Stephen Silberstein, MD: CGRP, or calcitonin gene-related peptide, is a neuropeptide which occurs throughout the body and in the nerves innervating the face and the head. The original observation was made a long time ago that during a migraine attack, a patients’ CGRP levels go up and if you treat them with a triptan, they go down. Then other investigators found that if you infuse CGRP, it produces a migraine headache in patients with migraine. Based on this small molecule, CGRP antagonists were made called gepants, and they were shown to be effective in the acute and, in addition, the preventative treatment of migraine. But the early ones were discontinued because of liver toxicity.
Richard B. Lipton, MD: The development of the CGRP-targeted therapies is incredibly exciting. We’ve known for years that CGRP was a molecule involved in migraines. We’ve known that because CGRP is elevated in the blood of people who have migraines, CGRP levels go up during migraine attacks. They go down after successful treatment of migraine attacks, and if we infuse CGRP, that induces a migraine attack. If we give drugs that block CGRP, either by binding the receptor or binding the CGRP molecule itself, that effectively treats migraine acutely and preventatively, depending on how the drug is used.
So, the first thing that’s exciting about the advent of CGRP-targeted therapies simply is that it confirms the science linking CGRP to migraine, and in many ways, these are the first mechanism-based targeted therapies for migraine.
Another reason they’re exciting is because these treatments have advantages over existing therapies. So, for the monoclonal antibodies that are used preventatively for migraine, they have a very rapid onset of action. You can begin at a maximum dose, the optimal dose, without engaging at a period of dose titration. And the drugs have benefits that kick in relatively quickly, and, as a consequence they’re easy to use. They also had very favorable side effect profiles. So, the monoclonal antibodies are a therapeutic advance.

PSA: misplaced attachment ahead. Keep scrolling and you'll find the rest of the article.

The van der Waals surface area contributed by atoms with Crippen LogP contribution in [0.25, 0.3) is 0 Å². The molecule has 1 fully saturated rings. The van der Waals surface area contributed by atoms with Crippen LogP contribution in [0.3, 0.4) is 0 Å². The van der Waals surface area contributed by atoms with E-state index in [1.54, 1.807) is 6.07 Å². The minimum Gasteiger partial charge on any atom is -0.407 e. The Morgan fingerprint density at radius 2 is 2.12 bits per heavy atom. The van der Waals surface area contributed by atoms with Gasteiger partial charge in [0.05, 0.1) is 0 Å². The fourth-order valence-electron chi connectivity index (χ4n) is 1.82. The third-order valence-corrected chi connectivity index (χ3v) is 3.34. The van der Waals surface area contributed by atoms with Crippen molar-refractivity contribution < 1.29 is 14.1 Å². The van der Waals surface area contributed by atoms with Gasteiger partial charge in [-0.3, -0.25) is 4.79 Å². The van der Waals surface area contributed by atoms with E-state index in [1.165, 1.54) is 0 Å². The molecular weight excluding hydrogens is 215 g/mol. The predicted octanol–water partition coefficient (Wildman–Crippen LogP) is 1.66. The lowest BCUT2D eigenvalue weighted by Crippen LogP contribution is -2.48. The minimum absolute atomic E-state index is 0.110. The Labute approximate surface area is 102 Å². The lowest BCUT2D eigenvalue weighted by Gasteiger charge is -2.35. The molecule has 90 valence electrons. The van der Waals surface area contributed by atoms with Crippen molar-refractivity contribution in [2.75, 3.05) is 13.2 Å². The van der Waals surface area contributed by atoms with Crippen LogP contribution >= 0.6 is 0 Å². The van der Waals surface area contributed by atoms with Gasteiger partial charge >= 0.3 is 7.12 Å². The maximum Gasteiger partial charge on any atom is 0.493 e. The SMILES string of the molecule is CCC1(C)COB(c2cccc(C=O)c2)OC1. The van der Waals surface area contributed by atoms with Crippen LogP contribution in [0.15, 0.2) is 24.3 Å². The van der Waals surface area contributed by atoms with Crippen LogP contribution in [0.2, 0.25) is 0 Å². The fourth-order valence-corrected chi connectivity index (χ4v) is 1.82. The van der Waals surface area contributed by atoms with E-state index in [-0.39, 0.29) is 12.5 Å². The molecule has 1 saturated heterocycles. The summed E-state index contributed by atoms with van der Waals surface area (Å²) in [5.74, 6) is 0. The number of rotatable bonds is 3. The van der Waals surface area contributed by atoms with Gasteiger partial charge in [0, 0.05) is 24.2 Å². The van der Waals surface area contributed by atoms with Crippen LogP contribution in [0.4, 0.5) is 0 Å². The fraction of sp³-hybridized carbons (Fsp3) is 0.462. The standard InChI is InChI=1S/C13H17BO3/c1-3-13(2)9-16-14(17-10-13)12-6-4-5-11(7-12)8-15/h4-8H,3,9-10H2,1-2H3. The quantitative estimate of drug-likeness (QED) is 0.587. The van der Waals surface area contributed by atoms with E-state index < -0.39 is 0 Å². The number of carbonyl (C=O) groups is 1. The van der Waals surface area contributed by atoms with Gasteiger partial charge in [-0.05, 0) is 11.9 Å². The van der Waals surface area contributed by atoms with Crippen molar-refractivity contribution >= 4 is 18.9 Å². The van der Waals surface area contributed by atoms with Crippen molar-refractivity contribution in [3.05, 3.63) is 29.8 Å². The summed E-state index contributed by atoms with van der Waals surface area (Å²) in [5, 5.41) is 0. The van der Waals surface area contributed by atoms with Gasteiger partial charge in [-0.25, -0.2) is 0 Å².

In addition, there are a number of people who are what we call “CGRP super responders.” I’ve treated patients who I’ve struggled for years to help get their headaches in control, and after a single treatment, they just never have another headache. So, the antibodies are advantageous as preventives, but, of course, they’re all injectable. The oral agents are being developed both as acute treatments and preventive treatments. There are 2 acute treatments—rimegepant, ubrogepant [MK-1602]–and 2 preventive treatments, because rimegepant is also being developed as a preventive, as is atogepant.
These agents, again, have advantages on the acute treatment side that are several-fold. They’re very well tolerated, and they produce very reasonable headache response rates at 2 hours. They don’t carry the cardiovascular liability of [triptans], and we have as a hope, that they won’t cause medication overuse syndromes the way so many other acute treatments do. That hope is based on the fact that the same molecule that we can use as an acute treatment, we also use as a preventive treatment without an acceleration of headaches. So, having a cardiovascularly safe, effective, acute treatment that doesn’t cause medication overuse or rebound headache, [is a huge advantage].